Penelope has made NPR’s list of the Five Best Genre-Defying Albums of 2010! It’s quite an honor to find ourselves on this list, especially given the company — Laurie Anderson (Laurie Anderson!), Clogs (one of my very favorites), the Young Scamels (whose members used to be in the The Rachel’s, a chamber-rock group that provided me much early inspiration/consolation as a young, confused composer), and David Karsten Daniels & Fight the Big Bull (a group I wasn’t aware of previously but whose clip here sounds amazing.)
The inimitable John Schaefer of WNYC’s Soundcheck wrote the list. He writes: “Some of the most compelling music being made today comes from the increasingly blurry boundary between indie-rock and contemporary classical music…what’s happening today is a rise of interest in instrumental rock that’s more about texture and sonic exploration than three minutes of disposable pogo-ing fun, as well as a new look at the song form — especially at the song cycle. In the old days, we would’ve called these “concept albums.” Now, we’re throwing around terms like post-rock or indie-classical. Basically, we’re talking about musically literate (i.e., able to read and write classical music notation) singers and players who grew up with and still play some form of rock music. The result is a convincing blend of styles. Actually, no — it’s no longer a blend of styles at all. It’s something new, something distinct and original. And it’s some of the most provocative and exciting work of the year.”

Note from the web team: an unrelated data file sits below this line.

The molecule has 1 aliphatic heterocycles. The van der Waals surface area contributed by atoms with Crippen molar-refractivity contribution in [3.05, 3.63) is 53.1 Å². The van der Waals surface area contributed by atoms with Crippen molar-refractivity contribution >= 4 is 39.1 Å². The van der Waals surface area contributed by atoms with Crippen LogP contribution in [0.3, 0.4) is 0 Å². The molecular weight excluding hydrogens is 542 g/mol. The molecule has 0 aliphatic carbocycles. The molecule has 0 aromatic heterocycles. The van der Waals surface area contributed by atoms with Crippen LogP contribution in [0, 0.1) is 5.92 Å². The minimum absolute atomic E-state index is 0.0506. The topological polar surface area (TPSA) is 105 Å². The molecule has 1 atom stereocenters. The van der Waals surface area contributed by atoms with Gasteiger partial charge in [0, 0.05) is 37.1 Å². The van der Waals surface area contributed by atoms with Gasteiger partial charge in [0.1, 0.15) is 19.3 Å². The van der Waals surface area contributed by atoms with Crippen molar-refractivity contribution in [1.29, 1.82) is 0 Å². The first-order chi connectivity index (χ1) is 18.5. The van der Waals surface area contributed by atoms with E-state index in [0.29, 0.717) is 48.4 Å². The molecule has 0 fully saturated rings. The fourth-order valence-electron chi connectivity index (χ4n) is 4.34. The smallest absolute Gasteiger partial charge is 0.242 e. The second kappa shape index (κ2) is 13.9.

Of Penelope, he writes: “Snider has taken a fascinating idea from playwright Ellen McLaughlin and turned it into a song cycle that works on several levels. A woman opens her front door to find her lover/husband back after 20 years in an unnamed war, unable to remember who he is. Her therapy, for both of them, is to read Homer’s Odyssey to him as they wait and hope for his mind to heal. Yet another indie-classical song cycle featuring Shara Worden, Penelope deals with big ideas — memory, identity, “home” — but it’s also an intimate portrait of a woman who, like Homer’s Penelope, is confronted with finally getting what she’s wished for. The top-shelf new music ensemble Signal, directed by Brad Lubman, is equally at home with the electronics and electric guitars of the score as the conventional acoustic instruments. Alternately intimate and dramatic, “This Is What You’re Like” is a good example of this lovely and colorful score.”
Hurrah! And congrats to Shara, who made the list twice (she also sings on the Clogs album!), and actually, is thanked in Laurie Anderson’s liner notes, so perhaps that’s three times?